The contrast is revealing. The older generation prefers to work with others one-on-one in an effort to influence them to embrace a particular opinion. The younger generations, due to the advent of the computer and Internet, prefer to speak openly, candidly, and publicly, often about personal opinions as well as private and/or corporate deliberations and decisions. The older generation has been inclined to perusade others by applying political pressures. The younger generations have been inclined to persuade others by informing the public and implying shame. Neither approach has room to boast as long as their accusations against each other have the common goal of demanding a specific answer without wise and careful deliberations in a context free from threats, intimidation, and rewards to the so-called "faithful." The Southern Baptist Convention is a corporate structure, not a family structure. We do ourselves a disservice to act either like unruly and undisciplined children or angry parents making harsh and unreasonable demands upon their children.

My observation over the 14 plus years as president of the Executive Committee is that any number of members (trustees) of the Executive Committee find themselves lobbied by various Southern Baptist leaders prior to facing major issues that call for a decision. They are forced to fight the temptation to concede to the wishes of the lobbyists.  They have to remind themselves that as members (trustees) they are to listen carefully in committee meetings and decide prayerfully how they will vote on any given issue regardless of pressures others attempt to bring. Year after year I have seen the members turn their attention to the tasks at hand and ignore the pressures of those who would try to persuade or dissuade them of an opinion.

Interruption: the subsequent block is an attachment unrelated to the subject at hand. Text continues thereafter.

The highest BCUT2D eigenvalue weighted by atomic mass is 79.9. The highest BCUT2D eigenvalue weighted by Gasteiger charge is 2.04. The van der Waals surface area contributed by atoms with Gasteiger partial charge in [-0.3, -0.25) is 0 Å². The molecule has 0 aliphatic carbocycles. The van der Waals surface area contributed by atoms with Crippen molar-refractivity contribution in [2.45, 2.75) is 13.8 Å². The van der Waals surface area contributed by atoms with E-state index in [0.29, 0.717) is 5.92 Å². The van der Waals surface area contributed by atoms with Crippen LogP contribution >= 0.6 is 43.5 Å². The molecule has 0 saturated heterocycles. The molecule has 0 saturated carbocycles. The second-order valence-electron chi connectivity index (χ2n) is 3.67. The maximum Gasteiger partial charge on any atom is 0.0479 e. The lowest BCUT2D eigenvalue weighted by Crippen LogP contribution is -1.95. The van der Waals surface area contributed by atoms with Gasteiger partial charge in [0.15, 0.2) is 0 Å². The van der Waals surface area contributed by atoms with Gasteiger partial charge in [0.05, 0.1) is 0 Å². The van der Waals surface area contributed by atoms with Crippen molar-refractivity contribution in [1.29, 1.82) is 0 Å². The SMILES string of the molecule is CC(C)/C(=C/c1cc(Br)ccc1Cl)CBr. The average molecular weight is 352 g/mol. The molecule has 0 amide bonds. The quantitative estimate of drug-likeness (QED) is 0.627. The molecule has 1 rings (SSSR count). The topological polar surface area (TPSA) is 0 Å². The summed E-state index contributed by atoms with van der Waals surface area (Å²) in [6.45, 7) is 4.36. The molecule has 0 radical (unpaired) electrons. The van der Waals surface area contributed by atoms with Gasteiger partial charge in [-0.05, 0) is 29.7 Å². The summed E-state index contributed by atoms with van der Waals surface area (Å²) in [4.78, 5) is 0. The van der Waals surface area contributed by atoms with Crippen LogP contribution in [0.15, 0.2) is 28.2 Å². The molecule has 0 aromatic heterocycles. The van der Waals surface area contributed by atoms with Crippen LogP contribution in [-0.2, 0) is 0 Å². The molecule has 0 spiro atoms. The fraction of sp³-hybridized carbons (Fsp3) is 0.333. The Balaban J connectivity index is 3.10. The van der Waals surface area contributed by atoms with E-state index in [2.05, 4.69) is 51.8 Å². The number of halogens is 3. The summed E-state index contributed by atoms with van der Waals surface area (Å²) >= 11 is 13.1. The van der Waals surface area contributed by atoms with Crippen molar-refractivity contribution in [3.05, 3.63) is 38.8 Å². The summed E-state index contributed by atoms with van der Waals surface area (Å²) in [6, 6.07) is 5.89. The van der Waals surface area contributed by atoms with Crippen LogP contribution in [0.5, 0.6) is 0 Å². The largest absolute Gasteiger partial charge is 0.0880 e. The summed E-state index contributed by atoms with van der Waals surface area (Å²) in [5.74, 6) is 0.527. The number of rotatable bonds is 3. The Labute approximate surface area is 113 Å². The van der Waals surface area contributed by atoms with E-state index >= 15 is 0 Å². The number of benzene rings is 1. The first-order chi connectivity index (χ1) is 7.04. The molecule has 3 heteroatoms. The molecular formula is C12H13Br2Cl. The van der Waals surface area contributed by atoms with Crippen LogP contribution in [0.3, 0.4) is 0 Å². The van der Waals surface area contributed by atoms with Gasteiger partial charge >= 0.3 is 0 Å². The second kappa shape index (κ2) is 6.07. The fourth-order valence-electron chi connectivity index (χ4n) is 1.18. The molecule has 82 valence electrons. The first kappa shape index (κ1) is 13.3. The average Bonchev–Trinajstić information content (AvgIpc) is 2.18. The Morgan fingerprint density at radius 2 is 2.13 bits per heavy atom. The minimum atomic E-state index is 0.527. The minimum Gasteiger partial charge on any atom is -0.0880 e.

Southern Baptists would be proud to see the high standards Executive Committee members require of themselves in their decision-making responsibilities. Do Southern Baptists, leaders or not, have the right to attempt to persuade Executive Committee members about a given issue. Absolutely! But it should be done openly so that a fair and equitable conversation or even debate can take place. To lobby anyone for any reason on any subject in political whisper tones in an effort to unduly influence that person is a disgrace to our Lord and this Convention. Sure, we would expect all interested parties to think about and talk about an issue, but I am talking about efforts that are more severe than understandably good-faith conversations that occur any time decisions are being made.

Will the generation comprising the over 65 crowd, men and women who pulled themselves up by their own bootstraps and slowly ascended into a role of leadership, ever connect with the new generations spawned by the Internet? To date, I think no one knows the answer. Sufficient time has not passed to make such judgments. It will be a tragedy for all generations if it doesn't happen.